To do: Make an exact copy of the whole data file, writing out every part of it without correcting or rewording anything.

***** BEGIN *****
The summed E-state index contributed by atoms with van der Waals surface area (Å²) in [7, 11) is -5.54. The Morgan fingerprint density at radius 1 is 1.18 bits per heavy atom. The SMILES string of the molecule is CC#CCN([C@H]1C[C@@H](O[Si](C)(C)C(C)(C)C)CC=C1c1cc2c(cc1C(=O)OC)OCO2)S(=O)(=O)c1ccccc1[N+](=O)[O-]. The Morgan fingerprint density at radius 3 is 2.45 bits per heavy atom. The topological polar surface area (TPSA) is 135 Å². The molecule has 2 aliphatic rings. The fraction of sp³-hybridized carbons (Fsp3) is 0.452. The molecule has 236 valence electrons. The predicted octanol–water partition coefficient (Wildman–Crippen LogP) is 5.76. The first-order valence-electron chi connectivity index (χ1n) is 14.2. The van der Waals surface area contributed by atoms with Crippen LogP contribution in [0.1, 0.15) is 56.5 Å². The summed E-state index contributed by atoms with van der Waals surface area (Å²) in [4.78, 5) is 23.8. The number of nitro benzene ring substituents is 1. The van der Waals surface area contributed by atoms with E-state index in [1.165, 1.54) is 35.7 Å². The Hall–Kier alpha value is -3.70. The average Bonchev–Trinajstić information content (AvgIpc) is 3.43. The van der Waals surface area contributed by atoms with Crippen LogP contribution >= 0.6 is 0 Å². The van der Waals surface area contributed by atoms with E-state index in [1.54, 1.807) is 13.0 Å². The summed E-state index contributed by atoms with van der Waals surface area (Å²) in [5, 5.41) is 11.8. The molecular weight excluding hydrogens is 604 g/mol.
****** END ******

The summed E-state index contributed by atoms with van der Waals surface area (Å²) in [7, 11) is -5.54. The Morgan fingerprint density at radius 1 is 1.18 bits per heavy atom. The SMILES string of the molecule is CC#CCN([C@H]1C[C@@H](O[Si](C)(C)C(C)(C)C)CC=C1c1cc2c(cc1C(=O)OC)OCO2)S(=O)(=O)c1ccccc1[N+](=O)[O-]. The Morgan fingerprint density at radius 3 is 2.45 bits per heavy atom. The topological polar surface area (TPSA) is 135 Å². The molecule has 2 aliphatic rings. The fraction of sp³-hybridized carbons (Fsp3) is 0.452. The molecule has 236 valence electrons. The predicted octanol–water partition coefficient (Wildman–Crippen LogP) is 5.76. The first-order valence-electron chi connectivity index (χ1n) is 14.2. The van der Waals surface area contributed by atoms with Crippen LogP contribution in [0.1, 0.15) is 56.5 Å². The summed E-state index contributed by atoms with van der Waals surface area (Å²) in [4.78, 5) is 23.8. The number of nitro benzene ring substituents is 1. The van der Waals surface area contributed by atoms with E-state index in [1.165, 1.54) is 35.7 Å². The Hall–Kier alpha value is -3.70. The average Bonchev–Trinajstić information content (AvgIpc) is 3.43. The van der Waals surface area contributed by atoms with Crippen LogP contribution >= 0.6 is 0 Å². The van der Waals surface area contributed by atoms with E-state index in [1.54, 1.807) is 13.0 Å². The summed E-state index contributed by atoms with van der Waals surface area (Å²) in [5, 5.41) is 11.8. The molecular weight excluding hydrogens is 604 g/mol.